For a slightly different take on a Maldivian sunset, head down to the southern, more remote part of the archipelago to Jumeirah Dhevanafushi resort.
The sunset over the main pool area here exudes deep oranges and reds – a different effect from your usual Maldivian blues.
The Sip (the W Retreat & Spa’s overwater bar) is a bit more hip and happening then the laid-back ambience of the bulk of the Maldives’ bars. Recline on the floating daybeds and bop along to the DJ’s tunes.
Making a splash
The Blue Hole on Baa Atoll is one of the most spectacular diving and snorkelling spots on the planet. Duck dive, take a deep breath, and swim past crazy coral, Nemo gardens and fish galore, then pop out the other end of the tunnel.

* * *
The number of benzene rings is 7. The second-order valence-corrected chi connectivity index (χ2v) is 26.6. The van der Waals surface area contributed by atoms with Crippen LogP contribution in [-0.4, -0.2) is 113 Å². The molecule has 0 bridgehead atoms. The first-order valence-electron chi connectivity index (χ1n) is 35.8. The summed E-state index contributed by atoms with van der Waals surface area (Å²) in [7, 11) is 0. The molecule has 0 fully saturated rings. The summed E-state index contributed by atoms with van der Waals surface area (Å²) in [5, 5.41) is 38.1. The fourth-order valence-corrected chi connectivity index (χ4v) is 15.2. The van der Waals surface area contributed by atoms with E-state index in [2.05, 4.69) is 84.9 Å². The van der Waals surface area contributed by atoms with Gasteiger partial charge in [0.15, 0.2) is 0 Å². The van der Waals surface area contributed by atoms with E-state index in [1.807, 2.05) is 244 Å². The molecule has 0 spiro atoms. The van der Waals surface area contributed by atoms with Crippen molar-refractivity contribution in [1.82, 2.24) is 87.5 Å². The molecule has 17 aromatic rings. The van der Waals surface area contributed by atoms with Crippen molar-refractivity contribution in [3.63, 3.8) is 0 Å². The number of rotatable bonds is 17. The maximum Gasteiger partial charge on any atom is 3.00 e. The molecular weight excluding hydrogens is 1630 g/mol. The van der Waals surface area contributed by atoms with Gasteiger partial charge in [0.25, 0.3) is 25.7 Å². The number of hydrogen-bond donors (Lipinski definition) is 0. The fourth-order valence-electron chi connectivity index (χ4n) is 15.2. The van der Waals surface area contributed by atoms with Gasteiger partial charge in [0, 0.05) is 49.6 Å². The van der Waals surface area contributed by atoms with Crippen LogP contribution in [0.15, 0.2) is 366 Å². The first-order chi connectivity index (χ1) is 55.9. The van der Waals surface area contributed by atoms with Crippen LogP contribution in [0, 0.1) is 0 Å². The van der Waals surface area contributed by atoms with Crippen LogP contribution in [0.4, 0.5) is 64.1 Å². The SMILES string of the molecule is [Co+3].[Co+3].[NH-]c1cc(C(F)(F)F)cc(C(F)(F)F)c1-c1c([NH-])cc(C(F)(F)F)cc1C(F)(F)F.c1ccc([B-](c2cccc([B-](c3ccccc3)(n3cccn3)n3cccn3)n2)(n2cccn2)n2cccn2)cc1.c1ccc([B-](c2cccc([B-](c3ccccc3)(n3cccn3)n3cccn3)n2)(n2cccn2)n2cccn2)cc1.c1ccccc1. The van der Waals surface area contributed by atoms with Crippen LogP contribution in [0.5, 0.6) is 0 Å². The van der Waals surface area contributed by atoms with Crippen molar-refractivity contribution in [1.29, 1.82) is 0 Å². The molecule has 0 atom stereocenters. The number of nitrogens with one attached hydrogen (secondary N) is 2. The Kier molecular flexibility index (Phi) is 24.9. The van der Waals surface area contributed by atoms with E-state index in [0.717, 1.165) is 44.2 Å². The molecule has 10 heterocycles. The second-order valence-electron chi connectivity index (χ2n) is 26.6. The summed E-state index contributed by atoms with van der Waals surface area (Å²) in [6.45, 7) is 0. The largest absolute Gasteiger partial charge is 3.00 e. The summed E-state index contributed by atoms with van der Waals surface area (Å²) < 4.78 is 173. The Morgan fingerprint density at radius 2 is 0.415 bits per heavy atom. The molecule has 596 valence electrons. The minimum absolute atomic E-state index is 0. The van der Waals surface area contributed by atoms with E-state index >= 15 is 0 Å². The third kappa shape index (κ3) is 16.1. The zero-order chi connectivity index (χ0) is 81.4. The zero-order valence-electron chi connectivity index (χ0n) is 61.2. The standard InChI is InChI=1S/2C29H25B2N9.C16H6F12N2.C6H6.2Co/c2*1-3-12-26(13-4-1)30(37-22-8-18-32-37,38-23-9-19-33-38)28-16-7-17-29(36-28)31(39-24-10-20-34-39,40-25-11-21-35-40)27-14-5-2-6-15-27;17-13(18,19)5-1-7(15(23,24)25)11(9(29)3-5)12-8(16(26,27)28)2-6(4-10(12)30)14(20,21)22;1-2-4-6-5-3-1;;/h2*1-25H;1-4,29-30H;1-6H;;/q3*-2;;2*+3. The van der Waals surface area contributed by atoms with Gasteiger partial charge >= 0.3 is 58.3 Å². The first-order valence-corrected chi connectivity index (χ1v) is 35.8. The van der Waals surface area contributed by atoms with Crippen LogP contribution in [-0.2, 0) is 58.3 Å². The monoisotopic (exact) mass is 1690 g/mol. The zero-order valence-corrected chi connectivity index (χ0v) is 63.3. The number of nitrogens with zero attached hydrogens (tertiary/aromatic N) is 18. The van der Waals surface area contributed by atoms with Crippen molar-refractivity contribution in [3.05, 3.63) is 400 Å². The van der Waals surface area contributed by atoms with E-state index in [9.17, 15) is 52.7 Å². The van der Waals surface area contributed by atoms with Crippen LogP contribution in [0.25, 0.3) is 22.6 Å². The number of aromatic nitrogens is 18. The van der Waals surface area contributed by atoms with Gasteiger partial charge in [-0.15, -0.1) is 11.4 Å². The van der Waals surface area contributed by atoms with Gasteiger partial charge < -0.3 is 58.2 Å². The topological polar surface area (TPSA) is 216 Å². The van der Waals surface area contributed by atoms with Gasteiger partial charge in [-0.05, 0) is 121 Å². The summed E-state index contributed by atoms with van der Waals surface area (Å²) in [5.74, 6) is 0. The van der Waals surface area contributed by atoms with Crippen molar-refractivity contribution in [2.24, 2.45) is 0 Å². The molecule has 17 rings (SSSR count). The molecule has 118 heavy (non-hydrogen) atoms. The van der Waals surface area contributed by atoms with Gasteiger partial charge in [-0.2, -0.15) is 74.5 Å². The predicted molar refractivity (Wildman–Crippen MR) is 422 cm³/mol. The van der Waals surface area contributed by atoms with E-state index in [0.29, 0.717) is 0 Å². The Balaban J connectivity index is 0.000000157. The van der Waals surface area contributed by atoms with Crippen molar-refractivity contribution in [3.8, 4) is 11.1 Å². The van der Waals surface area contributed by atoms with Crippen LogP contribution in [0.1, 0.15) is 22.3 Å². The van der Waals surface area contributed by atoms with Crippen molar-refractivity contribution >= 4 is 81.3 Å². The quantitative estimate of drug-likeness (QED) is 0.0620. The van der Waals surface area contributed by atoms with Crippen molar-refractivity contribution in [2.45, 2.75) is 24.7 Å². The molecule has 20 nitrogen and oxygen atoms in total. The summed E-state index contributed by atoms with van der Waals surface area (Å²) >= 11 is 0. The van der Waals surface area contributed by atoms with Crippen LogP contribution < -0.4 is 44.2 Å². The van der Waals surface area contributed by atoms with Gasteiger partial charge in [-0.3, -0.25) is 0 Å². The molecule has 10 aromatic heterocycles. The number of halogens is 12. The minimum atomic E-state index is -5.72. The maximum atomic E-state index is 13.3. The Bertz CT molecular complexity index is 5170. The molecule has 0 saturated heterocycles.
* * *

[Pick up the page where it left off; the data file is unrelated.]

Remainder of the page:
It’s actually possible to swim out to it from Amilla Fushi, but generally a guide is recommended.
Another do-not-miss is the lagoon at Hanifaru Bay, which serves as a feeding station for manta rays.
Bountiful amounts of plankton washes in and it brings through masses of the energetic rays that all congregate there from May to November.
Wellness and spas to choose
For an all-encompassing detox week, Amilla Fushi runs an intensive health and wellness program called Bodyism, founded by Australian James Duigan.
Set in its treetop villas, the program is aimed at those who don’t want to overindulge on food and alcohol on their holiday.
Your mini-bar is stacked with healthy treats, fresh juices are delivered, and the daily treatments and activities are all-inclusive.